The sparring (the simulation of a real fighting during a training) is a topic many people and many school of thought talk about. For this reason, I decided to write a post on my blog about it, explaining how I deal with it during my trainings.
In the MMA world there are many trends: some fighters use the sparring, others don’t use it at all; many throw their strikes with all their strength, while others try to balance it; few others usually tend to use all the protections, many others use only the groin guard and the mouth guard, like in a real competition; some do a complete sparring, meanwhile others usually divide it into steps (only standing, only on floor etc.)
Everyone of this method has its valid reasons, then I’m going to tell you my own idea about it. What differs from athlete to athlete regards the hits, as sparring (or “rolling”), without any big risk, is done by all the fighters.
Firstly, I do believe that sparring plays an important role in the training, as it is the way you put into practice the techniques you’ve learnt, in order to value their efficacy and modify them according to your own fighting style. So that I consider it essential during a training.
In order to avoid any useless and fool dangers and to preserve my ability to absorb the strikes, I always use all the protections during my sparring of striking: head guard, mouth guard, boxing gloves, groin guard and shin guards.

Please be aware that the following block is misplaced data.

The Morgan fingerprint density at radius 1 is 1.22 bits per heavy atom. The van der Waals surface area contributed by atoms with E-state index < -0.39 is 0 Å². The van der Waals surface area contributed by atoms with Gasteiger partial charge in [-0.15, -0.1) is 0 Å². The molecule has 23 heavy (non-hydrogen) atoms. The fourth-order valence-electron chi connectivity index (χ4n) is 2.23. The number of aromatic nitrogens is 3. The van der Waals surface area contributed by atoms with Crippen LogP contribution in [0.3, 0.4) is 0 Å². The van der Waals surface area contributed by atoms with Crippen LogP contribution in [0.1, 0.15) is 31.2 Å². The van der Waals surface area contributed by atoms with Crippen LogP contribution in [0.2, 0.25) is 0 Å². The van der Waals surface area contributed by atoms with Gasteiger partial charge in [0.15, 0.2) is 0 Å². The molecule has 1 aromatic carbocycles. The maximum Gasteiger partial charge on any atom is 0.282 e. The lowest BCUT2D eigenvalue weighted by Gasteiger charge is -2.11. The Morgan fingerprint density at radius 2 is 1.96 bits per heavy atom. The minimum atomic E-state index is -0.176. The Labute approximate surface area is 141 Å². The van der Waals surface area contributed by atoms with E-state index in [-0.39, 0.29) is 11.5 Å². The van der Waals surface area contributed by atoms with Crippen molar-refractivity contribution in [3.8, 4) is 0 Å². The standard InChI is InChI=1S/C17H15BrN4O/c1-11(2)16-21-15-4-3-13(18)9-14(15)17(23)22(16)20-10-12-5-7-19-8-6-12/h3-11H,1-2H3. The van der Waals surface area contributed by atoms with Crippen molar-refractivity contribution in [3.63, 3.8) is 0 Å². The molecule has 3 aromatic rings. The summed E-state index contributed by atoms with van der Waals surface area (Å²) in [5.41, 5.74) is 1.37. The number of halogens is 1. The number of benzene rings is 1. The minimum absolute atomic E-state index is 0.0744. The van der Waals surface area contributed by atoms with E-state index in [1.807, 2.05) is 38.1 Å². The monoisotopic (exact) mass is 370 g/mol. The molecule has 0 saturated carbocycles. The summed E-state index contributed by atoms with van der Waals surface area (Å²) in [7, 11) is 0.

As regard as sparring including shots, at the Kings MMA we have 3 differente types: Boxe (only fists), Muay Thai (fists, kicks, knees and elbows, taking control of those last ones, that can provoke damages easily) and MMA. In the sparring of MMA, we use the protections used in competition (gloves, mouth guard and groin guard), although we don’t usually hit strongly with fists.
Then there are what we call ‘conditioned sparring’ , that are sparring like the others, but the fighter begins in a certain position (such as with the shoulders against the cage).
A sparring of medium intensity is, then, a daily part of every training, although there’s a day (or rarely 2) when the sparring becomes heavy, with extremely strong hits. Especially in this case, we always use protections with highly lined gloves (16oz). However, it is a training anyway, for this reason we tend to avoid the most dangerous hits such as hitting the face with the knees, elbows, front kicks to the knees, etc.
To sum up, then, I do sparring of medium intensity every day and of maximum intensity only once or rarely twice a week, wearing all the protection.
The tendency to always do it at maximum and without protections (head guard firstly), to let the body get used to the real hits during a real fight is, on my point of view, counter-productive and by the way it might affect your performances in a fight.
We’re are nearly there. Only 15 days before the 30th December. On that day, I’ll show you how can be useful all the sparring I do during a training. Carlos Jr. is warned!